Up in the Napa Valley to the north of San Francisco, where grape growers had been ripping out their vines and planting fruit trees, an editor wrote, “What was a few years ago deemed the impossible has happened.” To the south, Ken Lilly—president of the Stanford University student body, star of its baseball team, candidate for the U.S. Olympic track team—was driving with two classmates through the late-night streets of San Jose when his car crashed into a telephone pole. Lilly and one of his buddies were badly hurt, but they would recover. The forty-gallon barrel of wine they’d been transporting would not. Its disgorged contents turned the street red.
Across the country on that last day before the taps ran dry, Gold’s Liquor Store placed wicker baskets filled with its remaining inventory on a New York City sidewalk; a sign read “Every bottle, $1.” Down the street, Bat Masterson, a sixty-six-year-old relic of the Wild West now playing out the string as a sportswriter in New York, observed the first night of constitutional Prohibition sitting alone in his favorite bar, glumly contemplating a cup of tea. Under the headline GOODBYE, OLD PAL!, the American Chicle Company ran newspaper ads featuring an illustration of a martini glass and suggesting the consolation of a Chiclet, with its “exhilarating flavor that tingles the taste.”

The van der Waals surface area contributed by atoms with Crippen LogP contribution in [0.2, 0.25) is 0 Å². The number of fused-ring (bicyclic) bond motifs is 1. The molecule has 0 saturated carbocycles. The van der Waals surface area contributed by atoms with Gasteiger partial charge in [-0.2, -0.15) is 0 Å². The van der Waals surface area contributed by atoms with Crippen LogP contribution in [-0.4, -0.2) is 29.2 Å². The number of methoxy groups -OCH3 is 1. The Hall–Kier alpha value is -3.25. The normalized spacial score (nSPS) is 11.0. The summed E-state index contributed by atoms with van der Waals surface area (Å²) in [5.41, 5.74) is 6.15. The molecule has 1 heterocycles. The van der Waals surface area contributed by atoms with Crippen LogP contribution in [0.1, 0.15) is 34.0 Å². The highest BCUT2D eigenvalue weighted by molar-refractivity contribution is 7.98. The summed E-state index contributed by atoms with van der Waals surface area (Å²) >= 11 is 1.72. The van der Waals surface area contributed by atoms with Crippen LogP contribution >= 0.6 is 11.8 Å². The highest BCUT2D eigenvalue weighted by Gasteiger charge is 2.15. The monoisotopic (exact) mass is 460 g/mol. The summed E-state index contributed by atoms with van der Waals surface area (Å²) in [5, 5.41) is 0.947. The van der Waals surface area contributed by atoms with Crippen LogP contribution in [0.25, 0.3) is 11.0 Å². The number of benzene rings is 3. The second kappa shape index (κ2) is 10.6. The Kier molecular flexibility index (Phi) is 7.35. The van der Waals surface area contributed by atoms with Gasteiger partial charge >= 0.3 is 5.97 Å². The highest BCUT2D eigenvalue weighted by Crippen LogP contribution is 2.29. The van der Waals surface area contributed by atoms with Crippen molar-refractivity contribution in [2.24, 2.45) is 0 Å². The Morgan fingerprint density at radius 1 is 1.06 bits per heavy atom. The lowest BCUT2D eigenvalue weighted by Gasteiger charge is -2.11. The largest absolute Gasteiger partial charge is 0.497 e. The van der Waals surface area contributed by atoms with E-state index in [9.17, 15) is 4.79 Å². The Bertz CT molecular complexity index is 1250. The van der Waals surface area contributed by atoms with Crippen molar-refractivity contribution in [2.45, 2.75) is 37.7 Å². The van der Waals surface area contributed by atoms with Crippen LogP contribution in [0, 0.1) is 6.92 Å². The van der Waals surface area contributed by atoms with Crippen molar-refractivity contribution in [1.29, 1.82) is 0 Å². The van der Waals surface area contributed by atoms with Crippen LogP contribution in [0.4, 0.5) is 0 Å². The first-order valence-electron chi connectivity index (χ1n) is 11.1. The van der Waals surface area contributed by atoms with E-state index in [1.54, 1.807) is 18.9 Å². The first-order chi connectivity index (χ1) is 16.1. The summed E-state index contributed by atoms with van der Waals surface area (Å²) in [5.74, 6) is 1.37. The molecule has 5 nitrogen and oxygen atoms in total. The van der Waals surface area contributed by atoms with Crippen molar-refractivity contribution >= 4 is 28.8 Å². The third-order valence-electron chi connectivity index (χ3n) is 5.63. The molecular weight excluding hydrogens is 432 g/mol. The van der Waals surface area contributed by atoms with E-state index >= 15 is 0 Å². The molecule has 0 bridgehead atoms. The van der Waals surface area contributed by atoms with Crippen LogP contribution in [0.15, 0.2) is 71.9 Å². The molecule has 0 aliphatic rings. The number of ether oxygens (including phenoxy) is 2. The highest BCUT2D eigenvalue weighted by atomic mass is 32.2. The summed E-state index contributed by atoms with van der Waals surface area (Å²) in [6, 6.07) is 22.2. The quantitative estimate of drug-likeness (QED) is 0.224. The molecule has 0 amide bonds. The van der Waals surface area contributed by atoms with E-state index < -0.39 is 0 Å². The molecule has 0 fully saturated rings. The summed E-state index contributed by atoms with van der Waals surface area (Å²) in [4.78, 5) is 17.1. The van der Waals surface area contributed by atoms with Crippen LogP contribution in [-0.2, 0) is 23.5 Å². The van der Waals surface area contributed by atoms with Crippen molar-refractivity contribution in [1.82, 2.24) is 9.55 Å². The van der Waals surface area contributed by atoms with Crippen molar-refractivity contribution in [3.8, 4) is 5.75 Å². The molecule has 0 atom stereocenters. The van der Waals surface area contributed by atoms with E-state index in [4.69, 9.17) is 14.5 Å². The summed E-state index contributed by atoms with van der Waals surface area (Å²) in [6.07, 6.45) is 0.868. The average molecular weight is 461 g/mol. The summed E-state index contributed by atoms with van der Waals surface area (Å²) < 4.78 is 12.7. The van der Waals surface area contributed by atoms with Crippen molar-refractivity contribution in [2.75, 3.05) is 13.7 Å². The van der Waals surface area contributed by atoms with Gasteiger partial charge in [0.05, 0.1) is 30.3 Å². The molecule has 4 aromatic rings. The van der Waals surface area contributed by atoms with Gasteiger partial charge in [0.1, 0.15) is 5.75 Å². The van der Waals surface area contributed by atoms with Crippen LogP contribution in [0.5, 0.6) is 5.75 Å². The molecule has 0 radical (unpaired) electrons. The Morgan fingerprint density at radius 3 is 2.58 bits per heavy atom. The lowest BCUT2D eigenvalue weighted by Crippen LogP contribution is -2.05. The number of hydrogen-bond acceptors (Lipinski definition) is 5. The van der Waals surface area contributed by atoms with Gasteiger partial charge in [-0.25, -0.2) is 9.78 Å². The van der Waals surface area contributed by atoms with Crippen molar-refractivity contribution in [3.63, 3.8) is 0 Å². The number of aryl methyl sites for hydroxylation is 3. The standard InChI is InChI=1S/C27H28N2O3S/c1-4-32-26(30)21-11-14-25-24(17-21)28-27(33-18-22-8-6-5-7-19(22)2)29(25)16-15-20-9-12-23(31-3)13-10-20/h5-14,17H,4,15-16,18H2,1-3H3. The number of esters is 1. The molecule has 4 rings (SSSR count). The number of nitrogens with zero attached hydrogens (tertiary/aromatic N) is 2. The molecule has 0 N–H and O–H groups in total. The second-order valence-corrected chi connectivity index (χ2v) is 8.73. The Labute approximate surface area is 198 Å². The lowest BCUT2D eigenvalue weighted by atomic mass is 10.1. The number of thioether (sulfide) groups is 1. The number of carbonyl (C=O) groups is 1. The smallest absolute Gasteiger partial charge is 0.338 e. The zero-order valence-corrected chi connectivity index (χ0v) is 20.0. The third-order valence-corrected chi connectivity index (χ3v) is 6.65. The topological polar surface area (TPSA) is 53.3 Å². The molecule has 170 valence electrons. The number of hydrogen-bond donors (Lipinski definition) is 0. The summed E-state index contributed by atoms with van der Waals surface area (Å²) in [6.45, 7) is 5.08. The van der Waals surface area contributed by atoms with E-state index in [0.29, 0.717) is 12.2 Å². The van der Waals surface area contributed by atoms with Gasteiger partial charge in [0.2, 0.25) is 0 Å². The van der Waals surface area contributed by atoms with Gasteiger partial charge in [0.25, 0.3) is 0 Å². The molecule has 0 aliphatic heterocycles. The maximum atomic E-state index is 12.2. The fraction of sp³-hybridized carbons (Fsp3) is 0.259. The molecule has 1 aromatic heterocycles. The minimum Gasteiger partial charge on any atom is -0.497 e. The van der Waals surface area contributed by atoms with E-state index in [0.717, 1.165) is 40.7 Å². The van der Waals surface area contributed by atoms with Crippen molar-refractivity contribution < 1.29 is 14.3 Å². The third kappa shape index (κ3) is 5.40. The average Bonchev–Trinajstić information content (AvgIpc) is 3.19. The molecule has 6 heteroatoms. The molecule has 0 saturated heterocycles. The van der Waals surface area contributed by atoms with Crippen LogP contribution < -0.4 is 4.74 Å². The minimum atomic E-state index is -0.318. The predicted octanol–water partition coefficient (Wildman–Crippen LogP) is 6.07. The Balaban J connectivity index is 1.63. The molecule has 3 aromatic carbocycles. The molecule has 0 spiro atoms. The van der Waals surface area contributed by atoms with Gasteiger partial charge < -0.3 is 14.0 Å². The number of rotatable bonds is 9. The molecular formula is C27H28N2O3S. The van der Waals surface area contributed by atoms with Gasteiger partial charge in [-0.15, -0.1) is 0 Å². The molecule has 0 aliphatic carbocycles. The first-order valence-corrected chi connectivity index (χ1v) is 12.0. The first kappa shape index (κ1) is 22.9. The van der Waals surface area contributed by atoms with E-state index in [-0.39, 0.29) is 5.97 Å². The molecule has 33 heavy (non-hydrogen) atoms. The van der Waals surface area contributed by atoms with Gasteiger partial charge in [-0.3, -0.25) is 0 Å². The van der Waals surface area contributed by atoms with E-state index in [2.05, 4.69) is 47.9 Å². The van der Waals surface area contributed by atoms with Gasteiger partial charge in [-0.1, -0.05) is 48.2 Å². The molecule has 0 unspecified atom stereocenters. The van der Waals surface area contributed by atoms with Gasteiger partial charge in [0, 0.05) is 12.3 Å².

In Detroit that same night, federal officers shut down two illegal stills (an act that would become common in the years ahead) and reported that their operators had offered bribes (which would become even more common). In northern Maine, a paper in New Brunswick reported, “Canadian liquor in quantities from one gallon to a truckload is being hidden in the northern woods and distributed by automobile, sled and iceboat, on snowshoes and on skis.” At the Metropolitan Club in Washington, Assistant Secretary of the Navy Franklin D. Roosevelt spent the evening drinking champagne with other members of the Harvard class of 1904.